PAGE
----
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News Release: W3C to Hold Workshop on Web Security Issues

From: Janet Daly <janet@w3.org>
Date: Thu, 15 Dec 2005 06:54:25 -0800
Message-ID: <43A183A1.3000002@w3.org>
To: w3c-news <w3c-news@w3.org>

Today, W3C has sent out a Call for Participation for its upcoming 
workshop on Web Security, with a focus on identifying methods to make 
secure, trustworthy browsing easy. For more information on this 
workshop, please contact Janet Daly, +1 617 253 5884 <janet@w3.org> or 
the W3C Communications Team representative in your area.


World Wide Web Consortium To Hold Workshop on Transparency and Usability 
of Web Authentication

Area Experts to Examine Potential Methods for Creating a Secure Web


http://www.w3.org/ -- 15 December 2005: The World Wide Web Consortium 
(W3C) announces its Workshop "Toward a More Secure Web -- W3C Workshop 
on Transparency and Usability of Web Authentication." The Call for 
Participation solicits position papers from Web security experts, 
software developers, browser manufacturers and their customers regarding 
usability and transparency of Web authentication. The goal is to 
identify methods to make secure, trustworthy browsing easy. Position 
papers can be submitted by email until 25 January 2006.

The Workshop takes place in New York City, USA, on 15 and 16 March 2006, 
and is hosted by Citigroup.

Secure browsing must be easier to do

Gaps in practical security on the Web make all users easy targets for 
fraud. Despite broad availability of security technologies, the Web 
community (browser developers, Web site operators, users) lack agreement 
on how to help avoid the most basic types of fraud. For example, Web 
users often cannot tell whether a Web site is really what it claims to 
be. All users deserve Web security that is convenient to use, and easy 
to understand.

Current solutions don't make users aware of critical information

Web security today critically depends on Transport Layer Security (TLS), 
an IETF protocol that is wrapped around HTTP transactions to provide 
endpoint authentication and communications privacy. Ongoing "phishing" 
attacks demonstrate that these security measures fail in practice: while 
the currently available mechanisms are technically solid, 
implementations often don't succeed in making users aware what kind of 
security is actually in place, and with whom they are actually 
communicating. As a result, attackers can bypass these security 
mechanisms without users noticing.

W3C brings together browser developers, researchers, and end users to 
identify concrete issues with transparent, usable, and effective Web 
Security

In order to improve the security of the Web as people use it today, W3C 
is convening a diverse community of users and developers to consider 
leading security use cases and identify concrete actions to take. The 
Workshop is chaired by Daniel Schutzer (Citigroup), and Thomas Roessler 
(W3C). The Program Committee includes representation from America Online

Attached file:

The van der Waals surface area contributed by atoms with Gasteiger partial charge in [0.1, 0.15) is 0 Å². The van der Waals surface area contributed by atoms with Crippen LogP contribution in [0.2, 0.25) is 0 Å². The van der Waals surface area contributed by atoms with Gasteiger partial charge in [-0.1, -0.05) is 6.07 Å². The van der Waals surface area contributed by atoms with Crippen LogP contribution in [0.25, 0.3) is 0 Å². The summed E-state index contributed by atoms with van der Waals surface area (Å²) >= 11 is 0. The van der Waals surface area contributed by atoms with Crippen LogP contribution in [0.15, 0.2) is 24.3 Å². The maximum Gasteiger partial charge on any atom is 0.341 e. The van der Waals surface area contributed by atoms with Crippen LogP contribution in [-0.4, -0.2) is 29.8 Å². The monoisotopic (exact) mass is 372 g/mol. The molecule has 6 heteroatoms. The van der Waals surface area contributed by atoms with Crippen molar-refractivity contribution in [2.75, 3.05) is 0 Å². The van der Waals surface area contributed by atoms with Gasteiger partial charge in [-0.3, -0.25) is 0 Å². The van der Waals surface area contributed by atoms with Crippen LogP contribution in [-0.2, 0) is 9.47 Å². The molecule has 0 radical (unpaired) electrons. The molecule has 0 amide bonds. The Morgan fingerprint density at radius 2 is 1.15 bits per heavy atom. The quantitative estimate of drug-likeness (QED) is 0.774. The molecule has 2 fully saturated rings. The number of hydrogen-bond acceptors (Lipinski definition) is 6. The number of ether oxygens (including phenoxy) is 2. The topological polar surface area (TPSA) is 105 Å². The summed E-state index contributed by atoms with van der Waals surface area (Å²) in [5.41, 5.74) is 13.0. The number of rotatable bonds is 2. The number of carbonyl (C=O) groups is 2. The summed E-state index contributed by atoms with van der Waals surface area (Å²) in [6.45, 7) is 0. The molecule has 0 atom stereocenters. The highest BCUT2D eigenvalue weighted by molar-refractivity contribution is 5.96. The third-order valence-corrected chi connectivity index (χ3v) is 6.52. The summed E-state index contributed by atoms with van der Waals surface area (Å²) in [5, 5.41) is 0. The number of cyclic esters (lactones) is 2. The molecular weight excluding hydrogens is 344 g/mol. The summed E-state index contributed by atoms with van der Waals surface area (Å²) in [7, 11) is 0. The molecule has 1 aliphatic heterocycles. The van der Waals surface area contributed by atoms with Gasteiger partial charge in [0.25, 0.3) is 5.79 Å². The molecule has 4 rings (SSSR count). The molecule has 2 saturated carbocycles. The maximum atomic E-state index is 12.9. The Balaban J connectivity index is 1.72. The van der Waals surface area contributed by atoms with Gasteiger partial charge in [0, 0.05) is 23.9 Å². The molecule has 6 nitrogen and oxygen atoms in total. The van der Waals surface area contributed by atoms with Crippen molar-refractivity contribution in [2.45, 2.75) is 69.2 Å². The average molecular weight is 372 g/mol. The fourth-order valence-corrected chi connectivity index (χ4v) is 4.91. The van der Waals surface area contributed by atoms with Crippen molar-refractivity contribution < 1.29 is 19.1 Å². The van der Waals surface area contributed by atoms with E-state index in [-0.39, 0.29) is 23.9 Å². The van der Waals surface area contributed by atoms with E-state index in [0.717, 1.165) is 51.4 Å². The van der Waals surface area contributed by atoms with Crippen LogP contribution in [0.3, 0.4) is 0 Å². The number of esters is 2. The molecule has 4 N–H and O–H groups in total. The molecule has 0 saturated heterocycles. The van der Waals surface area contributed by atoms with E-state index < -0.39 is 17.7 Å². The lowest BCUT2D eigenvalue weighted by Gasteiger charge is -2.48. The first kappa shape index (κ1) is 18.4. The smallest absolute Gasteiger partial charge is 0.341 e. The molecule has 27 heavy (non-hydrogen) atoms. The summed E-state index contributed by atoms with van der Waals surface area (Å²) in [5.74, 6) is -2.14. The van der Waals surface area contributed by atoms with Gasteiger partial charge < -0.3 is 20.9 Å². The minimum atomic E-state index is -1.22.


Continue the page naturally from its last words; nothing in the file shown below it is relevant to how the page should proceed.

Inc (AOL), Apple Computer, Bar-Ilan University, Carnegie Mellon 
University, the Center for Democracy and Technology (CDT), Columbia 
University, Comodo, Financial Services Technology Consortium (FSTC), 
Graz University of Technology, Microsoft, Mozilla, Ruhr-Universit├Ąt 
Bochum, (SIZ), Sun Microsystems, KDE project, New York University, 
Opera, and VeriSign.

This Workshop aims to concretely identify a range of issues faced by 
those who wish to use the Web as a secure environment for tasks ranging 
from basic browsing to the most specialized application. In particular, 
the participants will look at ways to help address the current threats 
on the Web that are caused by the present lack of comprehensible and 
transparent Web authentication. The Workshop is expected to focus on 
near-term improvements that can be realized in browsers and through best 
practices coordinated between browser vendors and e-commerce service 
providers. Experiences and use cases from the financial services 
industry are expected to inform the discussion.

More information about the Workshop is available from the Workshop home 
page.

Contact Americas, Australia --
     Janet Daly, <janet@w3.org>, +1.617.253.5884 or +1.617.253.2613
Contact Europe, Africa and the Middle East --
     Marie-Claire Forgue, <mcf@w3.org>, +33.492.38.75.94
Contact Asia --
     Yasuyuki Hirakawa <chibao@w3.org>, +81.466.49.1170

About the World Wide Web Consortium [W3C]

The W3C was created to lead the Web to its full potential by developing 
common protocols that promote its evolution and ensure its 
interoperability. It is an international industry consortium jointly run 
by the MIT Computer Science and Artificial Intelligence Laboratory (MIT 
CSAIL) in the USA, the European Research Consortium for Informatics and 
Mathematics (ERCIM) headquartered in France and Keio University in 
Japan. Services provided by the Consortium include: a repository of 
information about the World Wide Web for developers and users, and 
various prototype and sample applications to demonstrate use of new 
technology. Over 400 organizations are Members of the Consortium. For 
more information see http://www.w3.org/
Received on Thursday, 15 December 2005 15:02:21 UTC

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